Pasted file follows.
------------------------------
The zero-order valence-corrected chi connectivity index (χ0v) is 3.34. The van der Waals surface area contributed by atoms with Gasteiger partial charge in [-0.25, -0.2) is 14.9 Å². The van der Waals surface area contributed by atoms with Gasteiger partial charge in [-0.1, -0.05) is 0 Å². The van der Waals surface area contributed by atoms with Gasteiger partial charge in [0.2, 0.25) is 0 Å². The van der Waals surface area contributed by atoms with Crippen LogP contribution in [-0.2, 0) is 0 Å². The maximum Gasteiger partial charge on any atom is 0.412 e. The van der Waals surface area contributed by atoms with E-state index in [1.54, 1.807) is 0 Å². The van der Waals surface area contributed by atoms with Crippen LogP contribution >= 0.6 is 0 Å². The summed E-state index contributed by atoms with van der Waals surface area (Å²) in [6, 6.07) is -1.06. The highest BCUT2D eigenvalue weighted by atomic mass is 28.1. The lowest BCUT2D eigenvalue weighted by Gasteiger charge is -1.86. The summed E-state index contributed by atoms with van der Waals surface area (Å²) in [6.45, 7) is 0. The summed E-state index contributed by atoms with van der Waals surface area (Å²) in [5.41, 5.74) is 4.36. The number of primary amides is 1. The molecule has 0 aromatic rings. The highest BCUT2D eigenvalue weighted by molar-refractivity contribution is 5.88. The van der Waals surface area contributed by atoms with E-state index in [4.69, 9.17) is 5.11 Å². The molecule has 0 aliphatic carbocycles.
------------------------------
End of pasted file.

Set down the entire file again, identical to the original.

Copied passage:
The zero-order valence-corrected chi connectivity index (χ0v) is 3.34. The van der Waals surface area contributed by atoms with Gasteiger partial charge in [-0.25, -0.2) is 14.9 Å². The van der Waals surface area contributed by atoms with Gasteiger partial charge in [-0.1, -0.05) is 0 Å². The van der Waals surface area contributed by atoms with Gasteiger partial charge in [0.2, 0.25) is 0 Å². The van der Waals surface area contributed by atoms with Crippen LogP contribution in [-0.2, 0) is 0 Å². The maximum Gasteiger partial charge on any atom is 0.412 e. The van der Waals surface area contributed by atoms with E-state index in [1.54, 1.807) is 0 Å². The van der Waals surface area contributed by atoms with Crippen LogP contribution >= 0.6 is 0 Å². The summed E-state index contributed by atoms with van der Waals surface area (Å²) in [6, 6.07) is -1.06. The highest BCUT2D eigenvalue weighted by atomic mass is 28.1. The lowest BCUT2D eigenvalue weighted by Gasteiger charge is -1.86. The summed E-state index contributed by atoms with van der Waals surface area (Å²) in [6.45, 7) is 0. The summed E-state index contributed by atoms with van der Waals surface area (Å²) in [5.41, 5.74) is 4.36. The number of primary amides is 1. The molecule has 0 aromatic rings. The highest BCUT2D eigenvalue weighted by molar-refractivity contribution is 5.88. The van der Waals surface area contributed by atoms with E-state index in [4.69, 9.17) is 5.11 Å². The molecule has 0 aliphatic carbocycles.